It's difficult to sum up those twelve months in a few words. They were marked by hundreds of exceptional events, important moments of collective emotions, insane discoveries and intense feelings of happiness. One event particularly struck me... the last one. The day after the official closing ceremony, when Grand Duchess Joséphine-Charlotte, foreign partners, ministers and elected representatives... attended a brilliant performance of Gustav Mahler's Symphony of the Millenium, another closing ceremony, a popular one, was offered to the general public on the Place Guillaume. It was raining cats and dogs, a few food and drink stalls and a stage were there. And despite the cold weather, a large crowd came to listen to the band 'Les Tambours du Bronx' while enjoying a hot soup offered by one of the 1995 sponsors. And while the artists were banging away on their drums, it struck me to see, among the crowd and in all discretion, the Grand Duchess, dressed in a thick red raincoat, enjoy an artistic performance that she was hardly used to!
The main achievement of this incredible year in 1995 was undoubtedly that culture in Luxembourg gained 'credibility'.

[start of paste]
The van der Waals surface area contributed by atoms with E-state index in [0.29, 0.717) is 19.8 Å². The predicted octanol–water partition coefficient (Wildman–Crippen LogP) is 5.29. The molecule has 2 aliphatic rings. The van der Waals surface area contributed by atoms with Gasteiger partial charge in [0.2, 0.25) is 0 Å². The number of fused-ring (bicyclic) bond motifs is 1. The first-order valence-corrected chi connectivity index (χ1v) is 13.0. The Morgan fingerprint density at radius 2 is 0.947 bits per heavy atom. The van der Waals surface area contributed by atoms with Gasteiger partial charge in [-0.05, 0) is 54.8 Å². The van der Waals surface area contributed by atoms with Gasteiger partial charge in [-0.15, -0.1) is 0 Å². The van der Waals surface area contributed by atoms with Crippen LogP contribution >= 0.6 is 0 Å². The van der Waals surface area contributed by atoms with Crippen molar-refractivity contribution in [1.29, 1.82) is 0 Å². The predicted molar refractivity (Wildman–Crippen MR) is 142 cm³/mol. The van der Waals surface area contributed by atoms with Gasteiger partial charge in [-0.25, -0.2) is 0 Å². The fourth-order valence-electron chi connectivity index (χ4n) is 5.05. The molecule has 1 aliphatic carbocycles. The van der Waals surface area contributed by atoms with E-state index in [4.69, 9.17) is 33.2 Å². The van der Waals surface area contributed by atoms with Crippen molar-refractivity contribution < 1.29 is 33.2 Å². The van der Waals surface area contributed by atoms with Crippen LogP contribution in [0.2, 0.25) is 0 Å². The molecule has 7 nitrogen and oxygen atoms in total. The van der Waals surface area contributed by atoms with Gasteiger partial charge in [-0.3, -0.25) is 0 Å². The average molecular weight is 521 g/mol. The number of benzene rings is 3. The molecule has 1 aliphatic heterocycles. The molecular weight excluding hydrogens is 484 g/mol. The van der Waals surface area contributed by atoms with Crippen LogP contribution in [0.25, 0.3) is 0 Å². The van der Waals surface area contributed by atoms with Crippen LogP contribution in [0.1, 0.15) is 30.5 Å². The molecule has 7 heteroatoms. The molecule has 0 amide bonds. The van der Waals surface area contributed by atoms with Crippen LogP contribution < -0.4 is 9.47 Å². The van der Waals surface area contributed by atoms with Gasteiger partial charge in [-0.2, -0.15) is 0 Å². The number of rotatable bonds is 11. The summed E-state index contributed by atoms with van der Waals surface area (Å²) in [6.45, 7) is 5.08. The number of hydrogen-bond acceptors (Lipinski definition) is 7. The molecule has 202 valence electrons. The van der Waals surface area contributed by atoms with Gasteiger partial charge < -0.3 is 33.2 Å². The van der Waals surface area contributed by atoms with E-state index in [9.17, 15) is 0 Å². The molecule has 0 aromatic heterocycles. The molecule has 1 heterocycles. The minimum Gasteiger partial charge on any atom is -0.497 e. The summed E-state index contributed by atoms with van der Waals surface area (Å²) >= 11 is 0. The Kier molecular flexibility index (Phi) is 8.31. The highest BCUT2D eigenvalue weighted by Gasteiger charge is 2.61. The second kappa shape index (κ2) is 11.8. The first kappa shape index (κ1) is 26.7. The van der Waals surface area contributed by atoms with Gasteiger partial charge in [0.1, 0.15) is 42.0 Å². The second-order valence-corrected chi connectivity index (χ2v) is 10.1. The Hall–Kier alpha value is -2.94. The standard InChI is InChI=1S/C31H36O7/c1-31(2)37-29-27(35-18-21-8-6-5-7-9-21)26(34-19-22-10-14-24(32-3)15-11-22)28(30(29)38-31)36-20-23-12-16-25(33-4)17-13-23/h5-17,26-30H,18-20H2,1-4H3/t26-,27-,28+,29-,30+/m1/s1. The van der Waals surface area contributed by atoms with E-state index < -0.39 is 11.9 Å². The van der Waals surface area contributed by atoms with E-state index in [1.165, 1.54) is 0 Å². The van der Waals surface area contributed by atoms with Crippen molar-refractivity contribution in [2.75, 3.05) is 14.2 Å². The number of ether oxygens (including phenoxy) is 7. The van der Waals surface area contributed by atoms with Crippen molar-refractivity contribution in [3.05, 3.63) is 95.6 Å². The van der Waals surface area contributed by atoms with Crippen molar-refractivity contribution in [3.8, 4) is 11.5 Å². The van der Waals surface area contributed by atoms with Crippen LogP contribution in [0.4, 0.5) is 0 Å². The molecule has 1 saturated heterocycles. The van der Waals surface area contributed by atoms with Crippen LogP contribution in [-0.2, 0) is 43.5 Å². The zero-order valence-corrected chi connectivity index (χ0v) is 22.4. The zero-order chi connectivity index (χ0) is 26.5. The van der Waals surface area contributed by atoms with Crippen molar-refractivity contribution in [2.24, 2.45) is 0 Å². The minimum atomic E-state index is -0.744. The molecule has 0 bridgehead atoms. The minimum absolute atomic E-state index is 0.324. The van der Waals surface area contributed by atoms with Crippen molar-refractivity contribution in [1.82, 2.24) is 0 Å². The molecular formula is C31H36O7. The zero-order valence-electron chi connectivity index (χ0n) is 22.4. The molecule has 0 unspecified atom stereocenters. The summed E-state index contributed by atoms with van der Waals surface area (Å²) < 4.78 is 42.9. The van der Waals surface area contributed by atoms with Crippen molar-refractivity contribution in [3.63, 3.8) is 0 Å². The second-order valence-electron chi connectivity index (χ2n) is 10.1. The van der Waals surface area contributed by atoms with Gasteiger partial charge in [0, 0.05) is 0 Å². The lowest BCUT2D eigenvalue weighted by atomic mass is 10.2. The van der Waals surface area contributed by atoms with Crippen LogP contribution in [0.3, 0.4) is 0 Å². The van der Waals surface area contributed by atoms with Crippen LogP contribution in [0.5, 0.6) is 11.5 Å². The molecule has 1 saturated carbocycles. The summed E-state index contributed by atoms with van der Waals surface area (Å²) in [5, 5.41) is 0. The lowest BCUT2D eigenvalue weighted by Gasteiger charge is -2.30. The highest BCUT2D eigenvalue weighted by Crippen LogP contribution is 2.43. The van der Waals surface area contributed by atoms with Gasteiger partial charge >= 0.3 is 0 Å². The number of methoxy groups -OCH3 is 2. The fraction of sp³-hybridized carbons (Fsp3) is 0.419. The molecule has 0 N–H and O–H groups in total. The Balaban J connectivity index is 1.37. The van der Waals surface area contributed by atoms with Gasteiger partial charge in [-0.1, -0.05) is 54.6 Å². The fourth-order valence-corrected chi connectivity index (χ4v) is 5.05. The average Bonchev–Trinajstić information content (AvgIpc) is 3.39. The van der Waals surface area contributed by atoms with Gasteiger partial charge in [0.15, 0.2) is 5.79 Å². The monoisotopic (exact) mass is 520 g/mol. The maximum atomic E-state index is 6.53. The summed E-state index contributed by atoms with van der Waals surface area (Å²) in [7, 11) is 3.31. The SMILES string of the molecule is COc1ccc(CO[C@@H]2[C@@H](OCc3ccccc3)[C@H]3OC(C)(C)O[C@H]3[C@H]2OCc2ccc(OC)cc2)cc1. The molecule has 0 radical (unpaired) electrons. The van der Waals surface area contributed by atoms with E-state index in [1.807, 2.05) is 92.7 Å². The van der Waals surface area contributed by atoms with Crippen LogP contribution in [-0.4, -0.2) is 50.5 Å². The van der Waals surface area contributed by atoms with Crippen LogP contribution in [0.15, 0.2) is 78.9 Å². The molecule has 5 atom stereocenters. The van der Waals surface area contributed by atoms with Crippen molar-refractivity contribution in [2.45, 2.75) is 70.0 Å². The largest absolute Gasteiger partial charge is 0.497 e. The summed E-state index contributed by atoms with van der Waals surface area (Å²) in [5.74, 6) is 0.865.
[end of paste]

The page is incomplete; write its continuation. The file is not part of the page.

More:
Claude Frisoni, general coordinator of Luxembourg - 1995 European Capital of Culture.
2. In 1995, Luxembourg was 'European Capital of Culture' for the first time. What were the greatest challenges in terms of organising the event?
While in the memory of many, the trickiest task lay in the very short period of time (barely seven months) available to the new general coordinator and the small team he had to finalise a programme, find sponsors, draw up a budget, define the broad lines of the communication campaign and make sure the logistics were in place, it seems to me that the real challenge was elsewhere. In fact, by making everyone (political figures, cultural stakeholders, business entities, artists) understand that no more time had to be wasted, this time issue became almost an advantage, as everyone became aware of the urgency and played by the rules.
On the other hand, giving credibility to the cultural aspect of the event was no easy task, nor was demanding trust in this adventure as well as respect for the cultural stakeholders and artists. It was a matter of making public opinion as a whole and in all its diversity aware that culture would be an opportunity for Luxembourg, a factor of social cohesion, a vital means to promote nation branding, a way of imposing respectability at international level... In other words, it was necessary to make culture accepted as a core element of the country's societal development and as major factor for its economic development. The cultural sector needed to gain a level of credibility, professionalism and we had to safeguard its future. That was the greatest challenge, but it is also what gave the greatest satisfaction! For many people, after 1995, nothing was the same as before!